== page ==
Professor Mircea Martin is widely accepted to be the biggest authority on Fondane in Romania, and kicked off the evening with a detailed, complex train of thought regarding the subject. Fondane ‘elevated the Romanian language to great heights’ and gained notoriety as a poet in Romania from an early age, but is now know for his anti-rationalist philosophy. Particularly interesting is an exposition that the professor gave us regarding Fondane thought on the ‘decolonization of Romania’: Fondane saw Romania as a cultural colony of France as a result of the bilingualism of the upper classes, and condemned the phenomenon as a problem of ‘a lack of echo’ (in other words, of inferiority complex) that characterizes all peripheral countries/cultures. Although the Western world is so globalized and so infused with ideas of postcolonialism today, Fondane’s observation highlights the reality that even now, countries such as Romania and most of Eastern Europe, tend to be culturally overlooked. Fondane is a pioneer of national self-examination in this sense, and therefore a consequential and seminal figure.

Statements such as ‘these translations indicate that his work is both the present and the future’ provoked questions for the audience. One gets the impression that Fondane is a titan of postmodern sensibility; his holistic thought is representative of the linear train of thought that Europe has been following since he was writing and has continued to follow naturally. This involves, for example, ‘a world in which there are no facts left, only interpretations’.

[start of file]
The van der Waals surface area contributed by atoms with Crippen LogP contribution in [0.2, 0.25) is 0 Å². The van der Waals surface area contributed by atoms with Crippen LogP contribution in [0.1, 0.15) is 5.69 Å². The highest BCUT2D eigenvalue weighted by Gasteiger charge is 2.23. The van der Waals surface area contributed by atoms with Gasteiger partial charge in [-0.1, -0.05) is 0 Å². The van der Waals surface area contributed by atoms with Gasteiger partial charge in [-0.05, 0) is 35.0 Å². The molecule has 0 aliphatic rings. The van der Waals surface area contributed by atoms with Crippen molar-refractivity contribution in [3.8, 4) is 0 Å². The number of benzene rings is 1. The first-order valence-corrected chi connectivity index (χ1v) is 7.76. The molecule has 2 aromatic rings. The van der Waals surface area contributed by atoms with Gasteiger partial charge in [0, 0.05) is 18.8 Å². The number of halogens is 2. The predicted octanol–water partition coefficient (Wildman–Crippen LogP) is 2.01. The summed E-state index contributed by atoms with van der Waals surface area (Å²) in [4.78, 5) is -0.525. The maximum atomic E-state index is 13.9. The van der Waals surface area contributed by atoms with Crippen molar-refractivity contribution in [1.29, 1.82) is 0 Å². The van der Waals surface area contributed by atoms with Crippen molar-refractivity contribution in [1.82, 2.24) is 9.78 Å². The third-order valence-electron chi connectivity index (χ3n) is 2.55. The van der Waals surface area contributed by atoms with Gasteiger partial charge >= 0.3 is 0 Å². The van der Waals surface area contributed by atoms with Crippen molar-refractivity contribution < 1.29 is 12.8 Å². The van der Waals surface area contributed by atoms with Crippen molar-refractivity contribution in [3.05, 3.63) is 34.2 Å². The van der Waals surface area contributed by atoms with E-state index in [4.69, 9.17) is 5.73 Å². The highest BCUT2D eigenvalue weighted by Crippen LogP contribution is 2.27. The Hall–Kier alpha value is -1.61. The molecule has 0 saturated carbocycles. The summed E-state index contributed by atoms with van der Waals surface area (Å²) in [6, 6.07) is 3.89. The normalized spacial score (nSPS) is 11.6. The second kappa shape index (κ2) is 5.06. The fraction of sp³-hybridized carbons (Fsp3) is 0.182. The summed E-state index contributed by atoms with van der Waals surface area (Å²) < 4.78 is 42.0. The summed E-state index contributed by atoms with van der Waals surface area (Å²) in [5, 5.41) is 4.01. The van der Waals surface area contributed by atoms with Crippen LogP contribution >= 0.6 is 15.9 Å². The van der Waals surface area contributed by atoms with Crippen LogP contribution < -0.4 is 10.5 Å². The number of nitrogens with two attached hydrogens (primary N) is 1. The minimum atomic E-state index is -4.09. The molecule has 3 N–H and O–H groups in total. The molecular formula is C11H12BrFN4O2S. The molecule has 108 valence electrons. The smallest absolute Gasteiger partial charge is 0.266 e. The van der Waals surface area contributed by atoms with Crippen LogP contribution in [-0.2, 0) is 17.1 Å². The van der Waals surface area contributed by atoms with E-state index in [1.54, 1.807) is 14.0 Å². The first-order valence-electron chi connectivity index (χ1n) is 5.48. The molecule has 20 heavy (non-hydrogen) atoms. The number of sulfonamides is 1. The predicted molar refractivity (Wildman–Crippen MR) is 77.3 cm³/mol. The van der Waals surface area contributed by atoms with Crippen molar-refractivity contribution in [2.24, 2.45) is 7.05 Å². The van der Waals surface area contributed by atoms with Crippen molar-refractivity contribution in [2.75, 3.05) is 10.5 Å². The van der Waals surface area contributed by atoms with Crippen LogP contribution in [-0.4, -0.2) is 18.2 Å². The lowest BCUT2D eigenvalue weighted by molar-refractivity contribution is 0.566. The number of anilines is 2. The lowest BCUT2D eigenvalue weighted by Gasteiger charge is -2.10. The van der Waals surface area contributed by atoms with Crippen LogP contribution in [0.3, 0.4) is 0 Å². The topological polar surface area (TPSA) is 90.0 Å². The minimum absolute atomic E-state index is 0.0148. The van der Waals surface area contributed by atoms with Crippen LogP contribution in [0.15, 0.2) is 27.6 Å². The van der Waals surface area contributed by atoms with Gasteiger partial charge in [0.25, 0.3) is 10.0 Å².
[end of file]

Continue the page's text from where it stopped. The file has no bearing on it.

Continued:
Professor Martin suggested that if Fondane had not met his tragic end in Auschwitz, his book on Baudelaire would have been championed over Sartre’s. Dr. Fotiade remarked that he wanted to make his own Un Chien Andalou, and was an early sort of Man Ray that, unfortunately, lacked funds. Such information was striking, as the common consensus even among many people in the field of literature who were present at the event was that Fondane is not widely known. Revelations of the sort pose a challenge, and induce a weighing up of who gets written out of the history, and the essentially arbitrary reasons this tends to occur.

The highlight of the evening was Andrew Rubens’ reading of the poetic introduction of his poem Exodus:

‘Remember only that I was innocent

and, just like you, mortal on that day,

I, too, had had a face marked by rage, by pity and joy,

quite simply, a human face!’

This was written shortly before the poet’s death and speaks to us in the 21st century, according to Rubens. His piercing reading of it was deeply moving.

Another positive feature of the event was a documentary about Fondane, discussing his life and his ‘polymorphous identities’, all the while enlivening his personality with photos from through his life. Panels have a tendency to become drawn out and overly long; a documentary adds a bit of freshness and completion.

However, as it was an event at the Romanian Cultural Instiute, there might have been more focus on ‘Fundoianu’ than ‘Fondane’, as he wrote very interesting things about Romania. He is not only a Jewish poet, but it seems like the panelists preferred to, perhaps unconsciously, refer to him as such, which doesn’t do justice to the extraordinarily multilateral figure he was. Fondane ought to be remembered as a fundamentally cosmopolitan character, as this is what makes him strikingly original.

Despite this, the event was a thoroughly interesting affair, worth attending. It succeeded in its scope of posing questions, many of which were elucidated in an intellectual manner. Others remained hanging pensively over the empty chairs after the event was over, allowing Fondane to take various flexible forms in the minds of the listeners after they had gone down for the customary glass of Romanian wine downstairs.